Luol Deng trade: Bulls secrecy leads to surprise

USA TODAY Sports

this is only mostly to poke fun at our hard-working local beat writers.

We've been all over this Deng trade, but one angle I wanted to go over was the media one, because it's easy and it tickles me.

I found the deal unsurprising because it saved the Bulls so much money, yet also very surprising in that it occurred on the same day we were being told by those who follow the team most closely that it wasn't going to happen.

Deng rumors had been popping up ever since Derrick Rose was injured, but the consensus by reporters/observers was more on the side that the Bulls were holding out for a real asset, and thus were in no rush to deal Deng. This was easy to believe since the Bulls are quite...deliberate.

Then Mitch Lawrence from the New York Daily News had a story on Saturday saying the Bulls were 'definitely' looking to move Deng. Now, I'd like to think this site does a fine job of discerning 'real' rumors. For one, if you're working for a legitimate outlet it's worth paying attention to, and Lawrence isn't on our no-fly list of reporters suspected to be full of it. It's all quite subjective, obviously.

So it was pretty funny (and downright delightful, in retrospect) to read early Monday a local beat reporter like CSNChicago's Aggrey Sam respond to Lawrence's report like this.

Since a report in a New York newspaper apparently has more credence than prior stories about the topic from the reporters regularly covering the team, including this writer, a portion of Monday’s Bulls practice at the Berto Center was focused upon the rumor that forwards Luol Deng and Carlos Boozer could be traded.

Certainly if the Bulls are offered the right deal for either player—a productive young player and a first-round pick for Deng, as previously reported in this space, while a swap for Boozer would require the organization not taking back salary, according to a league source—they would absolutely consider pulling the trigger. But those types of scenarios aren’t forthcoming at the moment.

For one thing, as a blogger it's bizarre to read how a media member has (wants?) to be passive-aggressive instead of directly linking the original report. Can't he say "I think Mitch Lawrence is full of shit?" since that's what he's saying?

Anyway, Chicago Tribune beat reporter KC Johnson wasn't as dismissive of Lawrence's report, but did still give it the stigma of 'non-local' in a story that has since been apparently scrubbed from the Tribune's site (ha!)

Over the weekend, a national media outlet reported the Bulls will "definitely be looking to trade Deng" before the Feb. 20 trade deadline....Here's reality regarding Deng, which has been reported previously in multiple local outlets: The Bulls are not shopping the two-time All-Star but would trade him if a team offers a rotation player and a first-round pick. The Bulls do not expect such an offer to materialize.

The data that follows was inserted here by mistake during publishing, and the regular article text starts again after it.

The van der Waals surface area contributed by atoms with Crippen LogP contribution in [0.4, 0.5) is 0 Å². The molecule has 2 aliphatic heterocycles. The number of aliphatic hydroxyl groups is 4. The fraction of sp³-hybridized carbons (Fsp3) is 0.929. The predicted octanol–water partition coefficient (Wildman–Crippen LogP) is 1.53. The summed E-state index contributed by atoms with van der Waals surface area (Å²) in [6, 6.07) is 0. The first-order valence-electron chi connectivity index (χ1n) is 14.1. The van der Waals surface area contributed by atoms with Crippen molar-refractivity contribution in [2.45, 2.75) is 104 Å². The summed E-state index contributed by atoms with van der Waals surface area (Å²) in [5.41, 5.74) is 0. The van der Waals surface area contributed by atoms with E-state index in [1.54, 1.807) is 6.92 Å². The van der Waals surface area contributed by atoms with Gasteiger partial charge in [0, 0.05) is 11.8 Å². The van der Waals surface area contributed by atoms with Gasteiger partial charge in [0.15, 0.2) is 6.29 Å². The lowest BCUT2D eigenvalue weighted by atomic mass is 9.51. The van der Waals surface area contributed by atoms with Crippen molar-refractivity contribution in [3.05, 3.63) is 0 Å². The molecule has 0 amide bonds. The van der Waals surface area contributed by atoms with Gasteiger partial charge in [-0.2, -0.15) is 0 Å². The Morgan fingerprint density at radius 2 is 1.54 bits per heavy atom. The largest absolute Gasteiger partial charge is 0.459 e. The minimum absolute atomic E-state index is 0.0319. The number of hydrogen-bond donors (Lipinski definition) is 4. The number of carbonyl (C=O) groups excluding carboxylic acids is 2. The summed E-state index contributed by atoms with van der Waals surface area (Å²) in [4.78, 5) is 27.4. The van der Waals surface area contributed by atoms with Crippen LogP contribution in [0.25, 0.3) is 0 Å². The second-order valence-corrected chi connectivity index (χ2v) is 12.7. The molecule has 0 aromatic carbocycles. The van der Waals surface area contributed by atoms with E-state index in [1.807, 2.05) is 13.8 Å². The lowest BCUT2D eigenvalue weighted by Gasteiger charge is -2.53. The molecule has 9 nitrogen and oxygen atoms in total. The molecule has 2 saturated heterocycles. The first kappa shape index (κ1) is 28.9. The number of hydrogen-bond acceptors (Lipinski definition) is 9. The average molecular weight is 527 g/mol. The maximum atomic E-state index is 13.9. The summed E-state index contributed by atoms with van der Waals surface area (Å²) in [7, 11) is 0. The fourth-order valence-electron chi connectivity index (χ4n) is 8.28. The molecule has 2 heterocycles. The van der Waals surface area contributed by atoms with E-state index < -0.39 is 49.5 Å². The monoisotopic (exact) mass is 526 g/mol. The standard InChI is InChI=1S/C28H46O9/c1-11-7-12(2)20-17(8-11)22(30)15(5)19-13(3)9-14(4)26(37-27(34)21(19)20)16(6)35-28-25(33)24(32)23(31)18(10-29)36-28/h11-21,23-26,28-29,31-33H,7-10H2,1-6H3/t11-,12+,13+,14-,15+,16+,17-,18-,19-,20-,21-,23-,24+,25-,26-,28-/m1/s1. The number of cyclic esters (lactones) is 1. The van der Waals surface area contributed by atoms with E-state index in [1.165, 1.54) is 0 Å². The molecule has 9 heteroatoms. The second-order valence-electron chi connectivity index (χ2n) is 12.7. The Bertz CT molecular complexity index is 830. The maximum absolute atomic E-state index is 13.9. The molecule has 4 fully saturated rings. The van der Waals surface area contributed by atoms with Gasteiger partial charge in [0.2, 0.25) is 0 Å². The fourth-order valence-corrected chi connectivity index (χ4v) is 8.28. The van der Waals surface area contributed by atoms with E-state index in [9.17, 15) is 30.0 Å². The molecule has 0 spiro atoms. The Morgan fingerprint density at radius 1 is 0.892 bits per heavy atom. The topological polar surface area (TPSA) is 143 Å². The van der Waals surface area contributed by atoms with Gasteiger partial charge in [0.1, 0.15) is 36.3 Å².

The Bulls could have traded Deng to the Cavaliers for Andrew Bynum...But there's no desire to trade Deng as a salary dump.

That very night, Deng was traded.

[In the wake of the trade, Johnson reported that the Cavs 'gave into the Bulls demands' for a first-round pick. But to me, given the pick protections this deal is still far closer to a 'salary dump' than the 'pick and a young player' price purported by both Johnson and Sam.]

So who did break the story? To a lot of us it was someone definitely not-local: Brian Windhorst who writes for ESPN.com and covers the Miami Heat, but previously had worked many years in Cleveland and thus likely got the story that way. Though technically someone even beat him, and ironically it turned out to be someone 'local', just not one of the usual beat reporters. It was Shams Charania, who is affiliated with RealGM.com, and after his report was praised by Adrian Wojnarowski as the "best young reporter in the business".

The lesson, here: while I of course appreciate the hard work being done by our local beat guys that I steal copy/paste, and they've gotten us great information after the deal, simply being 'close' to the team is not in and of itself making reports from them more reliable. It's not a set rule as to who to trust more, but you can use your judgement especially in figuring out who you shouldn't be dismissing. Mitch Lawrence has been doing this forever, and shouldn't have been disregarded because he was from New York City.

Also, remember that as Bulls fans, we are in a pretty unique situation when it comes to this stuff.

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